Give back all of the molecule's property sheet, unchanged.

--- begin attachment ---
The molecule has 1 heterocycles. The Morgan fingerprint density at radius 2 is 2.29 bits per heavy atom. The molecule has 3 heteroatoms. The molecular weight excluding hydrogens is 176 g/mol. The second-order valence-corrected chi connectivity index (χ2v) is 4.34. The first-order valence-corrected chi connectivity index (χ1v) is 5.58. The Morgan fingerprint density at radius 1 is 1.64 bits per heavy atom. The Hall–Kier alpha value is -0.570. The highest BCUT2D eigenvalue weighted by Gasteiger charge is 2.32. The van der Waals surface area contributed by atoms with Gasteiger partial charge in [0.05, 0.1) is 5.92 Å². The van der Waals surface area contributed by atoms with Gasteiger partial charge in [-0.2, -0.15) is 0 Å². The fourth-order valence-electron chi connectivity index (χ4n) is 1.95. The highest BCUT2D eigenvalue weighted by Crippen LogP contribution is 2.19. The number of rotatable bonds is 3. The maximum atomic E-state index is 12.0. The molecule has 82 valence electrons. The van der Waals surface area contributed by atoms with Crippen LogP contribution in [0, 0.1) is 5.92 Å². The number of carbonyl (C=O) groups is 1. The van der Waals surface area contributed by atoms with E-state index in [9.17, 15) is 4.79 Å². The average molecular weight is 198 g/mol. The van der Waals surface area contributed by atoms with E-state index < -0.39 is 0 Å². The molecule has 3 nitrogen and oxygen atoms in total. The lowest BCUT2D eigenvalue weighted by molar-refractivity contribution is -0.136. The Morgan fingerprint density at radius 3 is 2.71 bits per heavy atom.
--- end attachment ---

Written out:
The molecule has 1 heterocycles. The Morgan fingerprint density at radius 2 is 2.29 bits per heavy atom. The molecule has 3 heteroatoms. The molecular weight excluding hydrogens is 176 g/mol. The second-order valence-corrected chi connectivity index (χ2v) is 4.34. The first-order valence-corrected chi connectivity index (χ1v) is 5.58. The Morgan fingerprint density at radius 1 is 1.64 bits per heavy atom. The Hall–Kier alpha value is -0.570. The highest BCUT2D eigenvalue weighted by Gasteiger charge is 2.32. The van der Waals surface area contributed by atoms with Gasteiger partial charge in [0.05, 0.1) is 5.92 Å². The van der Waals surface area contributed by atoms with Gasteiger partial charge in [-0.2, -0.15) is 0 Å². The fourth-order valence-electron chi connectivity index (χ4n) is 1.95. The highest BCUT2D eigenvalue weighted by Crippen LogP contribution is 2.19. The number of rotatable bonds is 3. The maximum atomic E-state index is 12.0. The molecule has 82 valence electrons. The van der Waals surface area contributed by atoms with Crippen LogP contribution in [0, 0.1) is 5.92 Å². The number of carbonyl (C=O) groups is 1. The van der Waals surface area contributed by atoms with E-state index in [9.17, 15) is 4.79 Å². The average molecular weight is 198 g/mol. The van der Waals surface area contributed by atoms with E-state index < -0.39 is 0 Å². The molecule has 3 nitrogen and oxygen atoms in total. The lowest BCUT2D eigenvalue weighted by molar-refractivity contribution is -0.136. The Morgan fingerprint density at radius 3 is 2.71 bits per heavy atom.